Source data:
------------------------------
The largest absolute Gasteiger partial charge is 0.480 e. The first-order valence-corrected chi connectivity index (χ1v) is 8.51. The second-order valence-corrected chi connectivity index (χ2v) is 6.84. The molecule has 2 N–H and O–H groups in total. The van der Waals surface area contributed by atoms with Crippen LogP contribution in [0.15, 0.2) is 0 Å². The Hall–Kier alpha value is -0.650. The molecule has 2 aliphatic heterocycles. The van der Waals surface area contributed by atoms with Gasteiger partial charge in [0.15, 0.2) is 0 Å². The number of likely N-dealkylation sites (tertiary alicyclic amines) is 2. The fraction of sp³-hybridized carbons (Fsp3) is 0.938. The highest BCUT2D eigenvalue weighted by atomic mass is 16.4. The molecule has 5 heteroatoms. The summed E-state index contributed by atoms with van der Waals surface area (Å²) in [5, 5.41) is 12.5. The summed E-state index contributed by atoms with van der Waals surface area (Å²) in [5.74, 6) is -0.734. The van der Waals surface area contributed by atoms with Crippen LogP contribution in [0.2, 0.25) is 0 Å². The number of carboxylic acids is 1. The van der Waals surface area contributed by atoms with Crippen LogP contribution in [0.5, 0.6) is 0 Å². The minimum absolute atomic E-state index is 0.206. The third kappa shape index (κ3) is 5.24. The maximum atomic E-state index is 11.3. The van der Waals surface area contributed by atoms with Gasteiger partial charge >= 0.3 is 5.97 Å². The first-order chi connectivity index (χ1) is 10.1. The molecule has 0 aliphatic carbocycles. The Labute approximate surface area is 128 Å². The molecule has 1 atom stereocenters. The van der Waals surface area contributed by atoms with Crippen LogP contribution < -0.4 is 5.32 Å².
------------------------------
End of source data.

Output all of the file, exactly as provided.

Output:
The largest absolute Gasteiger partial charge is 0.480 e. The first-order valence-corrected chi connectivity index (χ1v) is 8.51. The second-order valence-corrected chi connectivity index (χ2v) is 6.84. The molecule has 2 N–H and O–H groups in total. The van der Waals surface area contributed by atoms with Crippen LogP contribution in [0.15, 0.2) is 0 Å². The Hall–Kier alpha value is -0.650. The molecule has 2 aliphatic heterocycles. The van der Waals surface area contributed by atoms with Gasteiger partial charge in [0.15, 0.2) is 0 Å². The number of likely N-dealkylation sites (tertiary alicyclic amines) is 2. The fraction of sp³-hybridized carbons (Fsp3) is 0.938. The highest BCUT2D eigenvalue weighted by atomic mass is 16.4. The molecule has 5 heteroatoms. The summed E-state index contributed by atoms with van der Waals surface area (Å²) in [5, 5.41) is 12.5. The summed E-state index contributed by atoms with van der Waals surface area (Å²) in [5.74, 6) is -0.734. The van der Waals surface area contributed by atoms with Crippen LogP contribution in [0.2, 0.25) is 0 Å². The number of carboxylic acids is 1. The van der Waals surface area contributed by atoms with Crippen LogP contribution in [0.5, 0.6) is 0 Å². The minimum absolute atomic E-state index is 0.206. The third kappa shape index (κ3) is 5.24. The maximum atomic E-state index is 11.3. The van der Waals surface area contributed by atoms with Gasteiger partial charge >= 0.3 is 5.97 Å². The first-order chi connectivity index (χ1) is 10.1. The molecule has 0 aliphatic carbocycles. The Labute approximate surface area is 128 Å². The molecule has 1 atom stereocenters. The van der Waals surface area contributed by atoms with Crippen LogP contribution < -0.4 is 5.32 Å².